For citizens, the law is not a consumer product
There are circumstances in which people need legal representation. They are not freely exercising a consumer choice
THE DEBATE AROUND the Legal Services Regulation Bill has its origins in the report of the Competition Authority on the legal professions and the EU/IMF Memorandum of Understanding that endorsed it.
However, the language surrounding the proposals for reform has tended to conflate two very distinct concepts: that of the consumer of legal services and the client of a legal practitioner. In this discourse, the interests of the citizen in the sound administration of justice are reduced to the interests of an imaginary consumer of a service not fundamentally different from hairdressing.
But legal services are not like hairdressing, or indeed like accountancy or auctioneering or banking, or a host of other services which have been subject to competition rules, though some legal services may resemble them in certain circumstances.
Legal services are fundamentally different to other services for two main reasons: the law protects the rights of the individual and of vulnerable groups against the State and against those who might abuse positions of power; and there are circumstances in which people need legal representation. They are not freely exercising a consumer choice.
Can it be seriously argued that a person, who is the victim of a medical mishap and needs compensation in order to obtain ongoing essential care, is a “consumer” of legal services when he or she seeks legal advice about how to proceed?
What about the young man who was involved in a row outside a pub where one of the other participants dies, and who finds himself charged with murder? His liberty is at stake. Is he exercising a choice in deciding whether or not to “consume” legal services?
What about those cases, all too frequent recently, where a family is threatened with the repossession of their home by a financial institution due to the bread-winner losing his or her job and therefore being unable to keep up mortgage repayments? Are they really voluntary “consumers” of legal services when they seek legal help to save their home?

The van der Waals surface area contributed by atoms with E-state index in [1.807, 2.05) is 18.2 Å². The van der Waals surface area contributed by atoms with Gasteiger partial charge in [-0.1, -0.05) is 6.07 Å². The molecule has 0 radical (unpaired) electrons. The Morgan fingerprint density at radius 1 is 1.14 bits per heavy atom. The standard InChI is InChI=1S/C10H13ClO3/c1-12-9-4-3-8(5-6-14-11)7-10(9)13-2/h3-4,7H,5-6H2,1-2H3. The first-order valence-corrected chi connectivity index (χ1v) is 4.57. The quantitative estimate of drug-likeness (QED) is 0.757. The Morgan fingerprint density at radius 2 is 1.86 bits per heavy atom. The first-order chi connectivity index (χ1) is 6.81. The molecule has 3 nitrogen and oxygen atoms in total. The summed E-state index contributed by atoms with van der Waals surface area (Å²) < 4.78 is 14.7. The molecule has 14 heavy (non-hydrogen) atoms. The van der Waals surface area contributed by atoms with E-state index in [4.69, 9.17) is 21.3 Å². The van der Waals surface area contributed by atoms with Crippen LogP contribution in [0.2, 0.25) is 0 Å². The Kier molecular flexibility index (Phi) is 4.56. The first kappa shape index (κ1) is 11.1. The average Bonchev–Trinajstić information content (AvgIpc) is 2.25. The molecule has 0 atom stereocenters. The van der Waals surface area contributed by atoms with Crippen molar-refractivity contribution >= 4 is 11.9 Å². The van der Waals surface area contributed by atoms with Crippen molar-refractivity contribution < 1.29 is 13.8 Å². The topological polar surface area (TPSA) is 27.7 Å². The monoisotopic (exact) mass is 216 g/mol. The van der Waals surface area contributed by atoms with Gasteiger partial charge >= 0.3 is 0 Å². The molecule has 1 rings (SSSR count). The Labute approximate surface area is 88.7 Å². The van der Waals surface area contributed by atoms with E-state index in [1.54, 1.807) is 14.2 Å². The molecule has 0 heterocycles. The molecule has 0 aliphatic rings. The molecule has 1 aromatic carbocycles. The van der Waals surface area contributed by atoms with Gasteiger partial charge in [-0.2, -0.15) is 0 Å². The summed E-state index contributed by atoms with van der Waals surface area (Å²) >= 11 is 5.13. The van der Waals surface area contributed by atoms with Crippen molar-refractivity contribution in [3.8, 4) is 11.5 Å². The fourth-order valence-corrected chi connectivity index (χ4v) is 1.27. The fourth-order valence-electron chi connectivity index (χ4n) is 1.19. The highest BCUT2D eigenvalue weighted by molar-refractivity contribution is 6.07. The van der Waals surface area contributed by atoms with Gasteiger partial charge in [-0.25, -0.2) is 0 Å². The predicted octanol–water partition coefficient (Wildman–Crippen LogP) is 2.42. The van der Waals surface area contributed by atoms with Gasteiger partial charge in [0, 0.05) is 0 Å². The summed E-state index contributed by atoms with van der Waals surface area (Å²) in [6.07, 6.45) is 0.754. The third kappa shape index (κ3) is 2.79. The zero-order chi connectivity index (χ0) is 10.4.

Such examples of the kind of people who are not freely exercising a consumer choice when they seek to access legal services are legion, and have received little attention in the debate surrounding the Bill (with some honourable exceptions, such as FLAC, which has expressed concern about its impact on access to justice for all).
In very many cases when individuals seek a legal service, they are either vulnerable, or at a crisis point in their lives through accidental injury, family breakdown or bereavement, or they find themselves confronting an agency of the State. Most individuals seek legal services only a handful of times in their lives. The choice of an appropriate lawyer in such circumstances is of the greatest importance, and a mistake could be catastrophic.
On the other hand, businesses, especially big corporations, need legal services all the time to draw up contracts, to assist in employment disputes, to negotiate mergers, to acquire or rent property, to secure payment for services, to deal with banking and taxation matters . . . the list goes on.
These companies know exactly what they need and have a very good idea of where to find it. They are in a position to strike a hard bargain in obtaining a legal service, and lawyers in the big legal firms attest that obtaining this work is now very competitive.
Some of the measures in the new Bill will be of benefit to these firms. Solicitor/barrister partnerships or combined practices could help ensure that highly sought-after specialist barristers are always available to the clients of these firms.
Multi-disciplinary practices could allow for a seamless service, from accountants’ tax advice to fighting off any challenges to that advice in court – and perhaps, as is being argued in the Supreme Court in London at the moment, extending the benefit of legal professional privilege to accountants’ advice. It is arguable that such a combination of disciplines would not be in the public interest, especially if it allows a dilution of a lawyer’s primary obligation to the law and the court.
But it is less obvious that these measures will be of any benefit to the vast majority of ordinary citizens, both those who require legal services at crisis points in their lives and those who have an interest, as citizens, in the fair, independent and impartial administration of justice and in the availability of legal services to all sections of society.